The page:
Following the success of Disclosure last week, and my flat out refusal to accept that I am no longer a fresher and now have a dissertation to write, this week has seen my slight induction into dance music, with my impossibly wide definition of the genre proving just how ill-informed I am to write about it. Nevertheless, my Single of the Week reflects my changing tastes, as The 2 Bears take the crown, with tracks also out from Kindness and Clock Opera. Where did all the guitar music go?


The 2 Bears – 'Work'

I first heard this before Christmas, and hold it personally responsible for helping me dance myself thin before the turkey and Baileys hit with a vengeance. Opening on house pianos, then exploding into a simple yet infuriatingly dancey chorus, this is an outstanding track from an outstanding album. My housemate has just compared it to Jona Lewie, but I'd take that as a massive compliment; it's dance music without all the pretentious sensitivity, actually conforming to the one necessity of the vague genre and getting the most stubborn listener moving.



Kindness – ‘SEOD’

I warned you, plenty of electronica this week, so if you're a fan of Ben Howard or similar folk botherers then you may be better off waiting until next week. The shimmering synths of 'SEOD' are laughably out of touch with the current snow and ice, and couldn't be better suited to dragging us towards the summer if it were lobster pink and drinking beer for breakfast. he vocal intro at two mins gives the track a texture, subtly exchanging harmony with the glittering production as it branches out to a beautiful ambience that is actually incredibly accessible, recalling earlier nineties dance. Again, the brass of the final third gives substance, as the track takes on mix-like qualities, effortlessly streaming between influences. You could comfortably listen to this track as a much longer creation.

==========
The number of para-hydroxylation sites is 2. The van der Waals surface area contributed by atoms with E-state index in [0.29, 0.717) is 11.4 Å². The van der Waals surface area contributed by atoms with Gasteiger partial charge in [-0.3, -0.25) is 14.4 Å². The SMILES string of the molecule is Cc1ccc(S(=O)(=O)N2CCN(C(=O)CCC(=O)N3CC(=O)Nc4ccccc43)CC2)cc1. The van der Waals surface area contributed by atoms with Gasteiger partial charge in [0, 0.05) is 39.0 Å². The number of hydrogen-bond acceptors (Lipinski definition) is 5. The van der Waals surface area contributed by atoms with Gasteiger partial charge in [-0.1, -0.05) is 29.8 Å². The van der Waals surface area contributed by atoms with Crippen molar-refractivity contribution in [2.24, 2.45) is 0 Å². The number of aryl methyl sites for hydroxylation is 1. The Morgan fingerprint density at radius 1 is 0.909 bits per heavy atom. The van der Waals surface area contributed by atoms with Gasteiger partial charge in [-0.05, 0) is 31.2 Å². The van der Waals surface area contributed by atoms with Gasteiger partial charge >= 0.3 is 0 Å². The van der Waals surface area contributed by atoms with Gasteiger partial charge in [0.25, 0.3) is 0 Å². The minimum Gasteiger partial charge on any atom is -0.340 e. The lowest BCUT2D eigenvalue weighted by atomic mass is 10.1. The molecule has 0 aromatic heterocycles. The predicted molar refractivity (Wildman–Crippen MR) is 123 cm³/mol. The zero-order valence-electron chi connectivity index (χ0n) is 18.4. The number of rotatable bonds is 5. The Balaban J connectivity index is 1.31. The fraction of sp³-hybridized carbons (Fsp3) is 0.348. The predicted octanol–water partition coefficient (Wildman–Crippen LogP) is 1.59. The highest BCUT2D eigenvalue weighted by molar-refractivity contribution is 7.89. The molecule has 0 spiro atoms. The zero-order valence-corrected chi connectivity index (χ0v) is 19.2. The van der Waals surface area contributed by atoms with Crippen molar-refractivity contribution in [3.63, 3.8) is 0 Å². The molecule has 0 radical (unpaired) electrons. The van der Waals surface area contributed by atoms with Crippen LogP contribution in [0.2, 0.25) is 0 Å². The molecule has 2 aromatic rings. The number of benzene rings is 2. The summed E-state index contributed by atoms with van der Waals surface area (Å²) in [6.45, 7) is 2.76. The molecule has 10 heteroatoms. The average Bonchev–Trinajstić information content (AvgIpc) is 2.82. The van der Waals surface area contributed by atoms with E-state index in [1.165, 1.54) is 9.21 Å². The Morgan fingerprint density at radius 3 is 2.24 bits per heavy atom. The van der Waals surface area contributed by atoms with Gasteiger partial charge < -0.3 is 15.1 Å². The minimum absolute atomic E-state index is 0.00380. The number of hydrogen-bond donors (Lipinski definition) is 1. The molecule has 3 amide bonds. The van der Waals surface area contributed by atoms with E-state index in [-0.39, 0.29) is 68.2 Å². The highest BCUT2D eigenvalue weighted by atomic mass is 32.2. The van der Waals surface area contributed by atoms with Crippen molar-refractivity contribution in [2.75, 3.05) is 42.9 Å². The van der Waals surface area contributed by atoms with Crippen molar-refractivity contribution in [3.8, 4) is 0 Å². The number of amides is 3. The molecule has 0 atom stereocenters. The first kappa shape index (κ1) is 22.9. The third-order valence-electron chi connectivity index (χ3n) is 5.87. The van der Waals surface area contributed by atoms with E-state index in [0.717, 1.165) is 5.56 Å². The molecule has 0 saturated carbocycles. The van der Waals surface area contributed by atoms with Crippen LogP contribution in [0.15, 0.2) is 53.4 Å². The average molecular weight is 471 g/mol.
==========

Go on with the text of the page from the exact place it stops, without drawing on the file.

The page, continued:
Clock Opera – ‘Once and For All’


This unbearably touching video is sound tracked aptly by 'Once and For All', but I know that it will ruffle feathers to admit that I don't think this quite matches up to the dizzy heights of previous releases such as 'Lesson No. 7', where the track grew outwards from the opening piano, whereas this dangerously floats around the same idea for five minutes without, in my opinion, taking it anywhere new. hat said, what is new nowadays? This is a decent song, with a fantastic video, and the album due in April will undoubtedly be incredible and prove me very wrong.